Just below the beautiful sandstone rimrocks of Billings sat a unique nine-hole golf course with a very simple clubhouse referred to as the “little brown shack.” It was established in 1914 and called the Billings Golf and Country Club. A second nine holes of golf was added during the First World War and later abandoned. The club exchanged hands a number of times once selling for $12,000. One of the owners, Mr. Turner, made some significant updates to the clubhouse. In spite of its distance from town, it became known as quite the place to party. In 1941, the Billings Club, as it was then known, became somewhat famous after a national detective magazine report. The magazine reported on a mysterious woman who was a key witness in the murder trial of two men convicted of murdering Mr. Turner at the club in December, 1940.
Members of the Billings Club assumed ownership in 1948 and the club entered a new chapter in its history. The member owners began initial consideration of a new golf course and country club site in 1954. In 1955, the membership authorized the Board of Directors to sell the old site and clubhouse and build a new facility. In April of 1956, 30 acres of the old site was sold for development and clubhouse indebtedness of $55,000 was retired. A fire consumed the clubhouse on August 3, 1956 and was rumored to be very “convenient.”
Moving west in the valley, a long way from town and again below the rimrocks, the present site of 630 acres was purchased. Robert Trent Jones was hired as the golf course architect and the golf course construction began in April, 1957. The official opening of the pool took place in July, 1958 followed later by the golf course. The clubhouse opened in December, 1958. The Yellowstone Country Club had then become the region’s most prestigious country club and golf course.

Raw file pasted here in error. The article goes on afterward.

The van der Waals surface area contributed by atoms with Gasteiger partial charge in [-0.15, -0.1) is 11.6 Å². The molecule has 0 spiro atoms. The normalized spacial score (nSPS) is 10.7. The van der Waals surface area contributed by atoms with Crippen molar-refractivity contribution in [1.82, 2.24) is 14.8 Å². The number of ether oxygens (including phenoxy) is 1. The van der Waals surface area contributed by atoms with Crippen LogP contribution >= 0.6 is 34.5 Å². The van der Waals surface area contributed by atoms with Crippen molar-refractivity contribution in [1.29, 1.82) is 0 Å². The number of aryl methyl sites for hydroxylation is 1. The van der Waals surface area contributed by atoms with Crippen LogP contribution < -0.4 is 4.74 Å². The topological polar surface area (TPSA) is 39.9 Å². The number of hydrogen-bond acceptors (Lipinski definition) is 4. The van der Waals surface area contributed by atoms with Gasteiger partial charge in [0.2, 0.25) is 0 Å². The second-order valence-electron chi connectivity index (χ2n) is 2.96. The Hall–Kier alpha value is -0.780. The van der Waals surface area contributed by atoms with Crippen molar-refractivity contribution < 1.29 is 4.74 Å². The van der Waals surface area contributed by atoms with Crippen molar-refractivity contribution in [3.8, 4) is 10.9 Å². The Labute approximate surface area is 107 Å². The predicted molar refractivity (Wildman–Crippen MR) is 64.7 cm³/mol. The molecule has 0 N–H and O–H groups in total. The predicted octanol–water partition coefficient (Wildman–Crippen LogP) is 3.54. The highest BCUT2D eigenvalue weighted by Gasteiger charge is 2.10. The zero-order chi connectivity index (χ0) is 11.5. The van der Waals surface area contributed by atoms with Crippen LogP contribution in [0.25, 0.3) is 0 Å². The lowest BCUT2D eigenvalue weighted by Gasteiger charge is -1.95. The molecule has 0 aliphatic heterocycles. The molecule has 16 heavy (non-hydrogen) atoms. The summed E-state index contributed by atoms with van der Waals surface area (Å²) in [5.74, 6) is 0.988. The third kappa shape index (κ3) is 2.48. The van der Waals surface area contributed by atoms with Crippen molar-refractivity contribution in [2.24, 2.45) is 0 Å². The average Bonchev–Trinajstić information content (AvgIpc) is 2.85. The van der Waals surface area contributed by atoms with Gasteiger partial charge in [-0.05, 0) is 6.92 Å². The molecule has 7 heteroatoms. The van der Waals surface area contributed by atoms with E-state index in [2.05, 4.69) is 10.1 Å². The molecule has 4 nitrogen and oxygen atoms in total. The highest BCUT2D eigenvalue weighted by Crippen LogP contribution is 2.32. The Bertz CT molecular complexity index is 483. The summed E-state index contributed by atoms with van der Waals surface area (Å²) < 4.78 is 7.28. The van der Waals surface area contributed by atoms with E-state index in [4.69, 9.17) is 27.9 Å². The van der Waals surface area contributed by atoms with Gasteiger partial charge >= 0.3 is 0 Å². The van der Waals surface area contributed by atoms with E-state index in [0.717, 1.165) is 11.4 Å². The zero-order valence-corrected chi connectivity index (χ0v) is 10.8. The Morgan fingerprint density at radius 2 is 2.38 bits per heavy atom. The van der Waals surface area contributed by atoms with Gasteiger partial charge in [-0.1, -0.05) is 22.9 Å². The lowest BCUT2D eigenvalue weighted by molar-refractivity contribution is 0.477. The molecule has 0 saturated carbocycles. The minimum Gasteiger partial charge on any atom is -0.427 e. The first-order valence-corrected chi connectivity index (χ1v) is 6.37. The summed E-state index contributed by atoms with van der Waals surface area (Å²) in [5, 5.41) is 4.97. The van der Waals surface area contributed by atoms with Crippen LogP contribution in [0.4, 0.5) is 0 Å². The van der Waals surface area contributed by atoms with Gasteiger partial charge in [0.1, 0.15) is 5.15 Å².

Fifty years later, the YCC has seen more than 2,000 members. Of the original 630 acres, 195 acres comprise the current 18 holes with irrigation on 170 acres. Seventy five acres are owned for an additional 9 holes of golf and the remaining acres have been developed with about 400 homes. Robert Trent Jones laid out a fair, fun and challenging golf course with 93 traps. Yellowstone Country Club has (or had) many of the design features that would become Trent Jones hallmarks: large, undulating greens that offer a host of pin positions, expansive tees that permit numerous setups, unobtrusive hazards and a fanatical devotion to preserving the land’s natural beauty. Outstanding vistas surround the course providing an inspiring backdrop for the game of golf. Trees which appeared nonexistent in 1958 now complete the course challenging golfers, framing the landscape, and shading and protecting the course. Robert Trent Jones philosophy of design includes holes of “difficult par” and “easy bogey.” Consistent with this philosophy, YCC is fun to play for all skill levels. The course judiciously punishes bad shots and rewards good shots. While providing a stiff test for the expert, it does not break the spirit of the average golfer.
During the last 30 years strong and supportive club membership has resulted in many course and facility improvements. A bunker renovation project, taking the 93 bunkers to 73 bunkers, was finished in 1993. Following was a near complete replacement of the Trent Jones runway style tees. Various other improvements include cart paths, ditch walls, flood control, additional practice areas and clubhouse landscaping. Most recently, of course, was the complete replacement of the irrigation system. At a total cost of $1.8 million the project was completed in June, 2007 and includes 1,420 single control heads, a new pump house and miles of main and lateral water lines.